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isinstance(.., file) for Python 3

 
 
Ulrich Eckhardt
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      11-08-2012
Hi!

I have two problems that are related and that I'd like to solve together.

Firstly, I have code that allows either a file or a string representing
its content as parameter. If the parameter is a file, the content is
read from the file. In Python 2, I used "isinstance(p, file)" to
determine whether the parameter p is a file. In Python 3, the
returnvalue of open() is of type _io.TextIOWrapper, while the built-in
class file doesn't exist, so I can't use that code.

Secondly, checking for the type is kind-of ugly, because it means that I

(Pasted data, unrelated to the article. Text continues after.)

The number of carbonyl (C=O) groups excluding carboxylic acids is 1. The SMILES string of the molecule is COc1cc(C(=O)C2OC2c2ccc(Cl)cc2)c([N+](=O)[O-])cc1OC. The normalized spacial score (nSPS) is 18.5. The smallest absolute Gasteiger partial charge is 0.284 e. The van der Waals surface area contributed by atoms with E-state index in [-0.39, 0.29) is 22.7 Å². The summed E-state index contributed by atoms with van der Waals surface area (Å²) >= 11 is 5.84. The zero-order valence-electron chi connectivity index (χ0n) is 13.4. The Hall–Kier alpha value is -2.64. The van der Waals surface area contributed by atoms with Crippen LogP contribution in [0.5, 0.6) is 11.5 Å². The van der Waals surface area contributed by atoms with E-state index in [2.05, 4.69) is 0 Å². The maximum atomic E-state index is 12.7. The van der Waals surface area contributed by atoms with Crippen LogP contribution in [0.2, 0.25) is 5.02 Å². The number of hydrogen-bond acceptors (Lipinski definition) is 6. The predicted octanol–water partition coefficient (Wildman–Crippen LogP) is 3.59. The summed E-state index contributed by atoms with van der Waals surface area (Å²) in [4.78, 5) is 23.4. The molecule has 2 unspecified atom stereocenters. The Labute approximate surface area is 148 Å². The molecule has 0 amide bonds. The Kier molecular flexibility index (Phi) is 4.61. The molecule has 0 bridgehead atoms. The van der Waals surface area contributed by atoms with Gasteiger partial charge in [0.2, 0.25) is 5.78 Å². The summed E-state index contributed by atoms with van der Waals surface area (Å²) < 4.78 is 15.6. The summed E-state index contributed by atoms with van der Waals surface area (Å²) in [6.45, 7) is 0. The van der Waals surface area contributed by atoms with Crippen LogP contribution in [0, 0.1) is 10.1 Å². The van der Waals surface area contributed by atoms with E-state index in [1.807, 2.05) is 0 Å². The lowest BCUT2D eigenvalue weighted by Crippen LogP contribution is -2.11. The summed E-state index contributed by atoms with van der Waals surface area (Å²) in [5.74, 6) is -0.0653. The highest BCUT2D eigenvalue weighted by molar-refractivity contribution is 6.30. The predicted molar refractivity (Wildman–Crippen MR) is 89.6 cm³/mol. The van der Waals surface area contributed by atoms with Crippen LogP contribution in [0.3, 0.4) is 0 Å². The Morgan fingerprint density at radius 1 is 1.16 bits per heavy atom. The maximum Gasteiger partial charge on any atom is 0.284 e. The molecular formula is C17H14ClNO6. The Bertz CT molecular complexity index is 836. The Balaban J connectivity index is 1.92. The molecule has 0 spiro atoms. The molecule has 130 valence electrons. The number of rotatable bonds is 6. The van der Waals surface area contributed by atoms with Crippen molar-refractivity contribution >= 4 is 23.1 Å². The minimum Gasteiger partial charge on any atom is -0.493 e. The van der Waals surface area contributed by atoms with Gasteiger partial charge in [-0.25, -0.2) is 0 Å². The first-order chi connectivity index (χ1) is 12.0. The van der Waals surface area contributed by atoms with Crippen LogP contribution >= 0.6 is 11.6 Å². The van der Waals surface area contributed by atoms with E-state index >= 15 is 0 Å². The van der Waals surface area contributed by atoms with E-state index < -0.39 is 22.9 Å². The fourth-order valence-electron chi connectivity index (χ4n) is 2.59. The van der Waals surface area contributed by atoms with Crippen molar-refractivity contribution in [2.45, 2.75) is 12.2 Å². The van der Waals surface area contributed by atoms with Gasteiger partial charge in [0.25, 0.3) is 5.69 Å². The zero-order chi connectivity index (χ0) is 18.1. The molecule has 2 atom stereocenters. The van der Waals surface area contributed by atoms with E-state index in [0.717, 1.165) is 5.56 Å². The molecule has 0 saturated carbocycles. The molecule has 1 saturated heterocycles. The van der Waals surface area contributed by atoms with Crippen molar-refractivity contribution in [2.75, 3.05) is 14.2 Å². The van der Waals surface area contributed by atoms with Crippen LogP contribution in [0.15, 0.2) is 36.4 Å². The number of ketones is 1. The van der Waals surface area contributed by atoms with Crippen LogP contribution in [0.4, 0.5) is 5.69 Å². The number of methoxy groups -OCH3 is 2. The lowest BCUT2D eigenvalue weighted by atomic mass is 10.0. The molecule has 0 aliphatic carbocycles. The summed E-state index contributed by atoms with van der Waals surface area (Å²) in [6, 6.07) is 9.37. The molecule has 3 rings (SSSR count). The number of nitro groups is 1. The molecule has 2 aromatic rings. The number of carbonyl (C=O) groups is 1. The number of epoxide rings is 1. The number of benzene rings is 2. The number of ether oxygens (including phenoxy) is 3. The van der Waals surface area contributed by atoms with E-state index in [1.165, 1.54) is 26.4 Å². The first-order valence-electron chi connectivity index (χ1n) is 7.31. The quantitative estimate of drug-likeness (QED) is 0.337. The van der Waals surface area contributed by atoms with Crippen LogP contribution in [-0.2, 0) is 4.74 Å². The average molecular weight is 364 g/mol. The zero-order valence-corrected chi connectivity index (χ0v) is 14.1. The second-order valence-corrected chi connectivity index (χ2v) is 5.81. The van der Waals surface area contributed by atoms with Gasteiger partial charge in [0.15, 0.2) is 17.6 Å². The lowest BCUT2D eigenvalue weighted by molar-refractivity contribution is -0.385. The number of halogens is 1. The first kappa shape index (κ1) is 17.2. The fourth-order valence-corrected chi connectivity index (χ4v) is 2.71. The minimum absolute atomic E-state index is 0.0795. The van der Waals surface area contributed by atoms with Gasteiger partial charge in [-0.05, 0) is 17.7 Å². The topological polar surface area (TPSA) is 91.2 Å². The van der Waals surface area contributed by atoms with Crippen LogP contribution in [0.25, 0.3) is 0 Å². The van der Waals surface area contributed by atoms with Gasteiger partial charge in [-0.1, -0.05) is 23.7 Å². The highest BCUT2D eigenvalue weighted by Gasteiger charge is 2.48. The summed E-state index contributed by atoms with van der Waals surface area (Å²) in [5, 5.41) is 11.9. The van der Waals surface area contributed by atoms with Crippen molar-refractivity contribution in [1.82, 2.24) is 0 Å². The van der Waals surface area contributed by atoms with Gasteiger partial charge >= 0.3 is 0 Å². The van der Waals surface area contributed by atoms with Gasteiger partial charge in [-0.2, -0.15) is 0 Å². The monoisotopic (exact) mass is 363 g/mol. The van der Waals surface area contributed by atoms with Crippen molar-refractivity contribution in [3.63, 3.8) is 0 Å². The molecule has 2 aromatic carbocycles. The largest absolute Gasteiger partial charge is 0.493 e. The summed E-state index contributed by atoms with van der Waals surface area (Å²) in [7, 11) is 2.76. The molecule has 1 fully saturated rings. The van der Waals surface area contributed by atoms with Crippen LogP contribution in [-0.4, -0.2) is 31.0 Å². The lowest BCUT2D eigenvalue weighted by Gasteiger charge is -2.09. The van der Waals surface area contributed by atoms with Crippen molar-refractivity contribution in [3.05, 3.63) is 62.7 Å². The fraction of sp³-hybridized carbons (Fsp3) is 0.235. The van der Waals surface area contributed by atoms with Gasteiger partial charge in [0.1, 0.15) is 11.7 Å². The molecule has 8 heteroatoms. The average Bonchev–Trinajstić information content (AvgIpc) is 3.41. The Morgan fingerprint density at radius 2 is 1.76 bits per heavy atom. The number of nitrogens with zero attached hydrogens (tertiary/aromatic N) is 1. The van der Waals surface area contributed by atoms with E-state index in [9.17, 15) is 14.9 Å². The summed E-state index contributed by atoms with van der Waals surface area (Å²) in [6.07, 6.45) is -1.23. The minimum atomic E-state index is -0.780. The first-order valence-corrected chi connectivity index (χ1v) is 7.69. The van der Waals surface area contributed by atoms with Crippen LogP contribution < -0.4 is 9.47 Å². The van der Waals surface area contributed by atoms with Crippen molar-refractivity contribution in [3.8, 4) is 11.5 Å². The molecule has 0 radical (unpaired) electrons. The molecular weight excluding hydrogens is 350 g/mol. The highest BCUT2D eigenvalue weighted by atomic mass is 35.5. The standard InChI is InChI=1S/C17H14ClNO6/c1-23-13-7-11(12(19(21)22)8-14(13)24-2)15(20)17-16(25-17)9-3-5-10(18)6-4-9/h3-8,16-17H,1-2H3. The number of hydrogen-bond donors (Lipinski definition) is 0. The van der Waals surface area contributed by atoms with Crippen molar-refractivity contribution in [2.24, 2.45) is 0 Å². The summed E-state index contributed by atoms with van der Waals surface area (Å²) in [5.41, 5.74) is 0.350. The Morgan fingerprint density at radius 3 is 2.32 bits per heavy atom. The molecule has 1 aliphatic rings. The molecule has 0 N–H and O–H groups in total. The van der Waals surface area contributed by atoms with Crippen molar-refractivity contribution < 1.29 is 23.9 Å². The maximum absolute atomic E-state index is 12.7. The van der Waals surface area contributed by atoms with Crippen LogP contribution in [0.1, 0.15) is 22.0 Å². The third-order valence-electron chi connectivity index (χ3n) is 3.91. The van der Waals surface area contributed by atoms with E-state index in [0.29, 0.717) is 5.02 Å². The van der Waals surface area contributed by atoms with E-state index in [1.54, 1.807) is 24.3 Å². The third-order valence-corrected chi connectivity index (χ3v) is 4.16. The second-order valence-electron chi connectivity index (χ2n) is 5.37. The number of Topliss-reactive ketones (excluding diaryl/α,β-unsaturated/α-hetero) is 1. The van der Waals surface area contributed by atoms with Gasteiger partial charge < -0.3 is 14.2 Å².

can't use an object that fits but that doesn't have the right type. In
other words, it breaks duck-typing. This is already broken in the Python
2 code, but since I have to touch the code anyway, I might as well fix
it on the way.

If possible, I'm looking for a solution that works for Pythons 2 and 3,
since I'm not fully through the conversion yet and have clients that
might use the older snake for some time before shedding their skin.

Suggestions?

Uli


 
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MRAB
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      11-08-2012
On 2012-11-08 12:05, Ulrich Eckhardt wrote:
> Hi!
>
> I have two problems that are related and that I'd like to solve together.
>
> Firstly, I have code that allows either a file or a string representing
> its content as parameter. If the parameter is a file, the content is
> read from the file. In Python 2, I used "isinstance(p, file)" to
> determine whether the parameter p is a file. In Python 3, the
> returnvalue of open() is of type _io.TextIOWrapper, while the built-in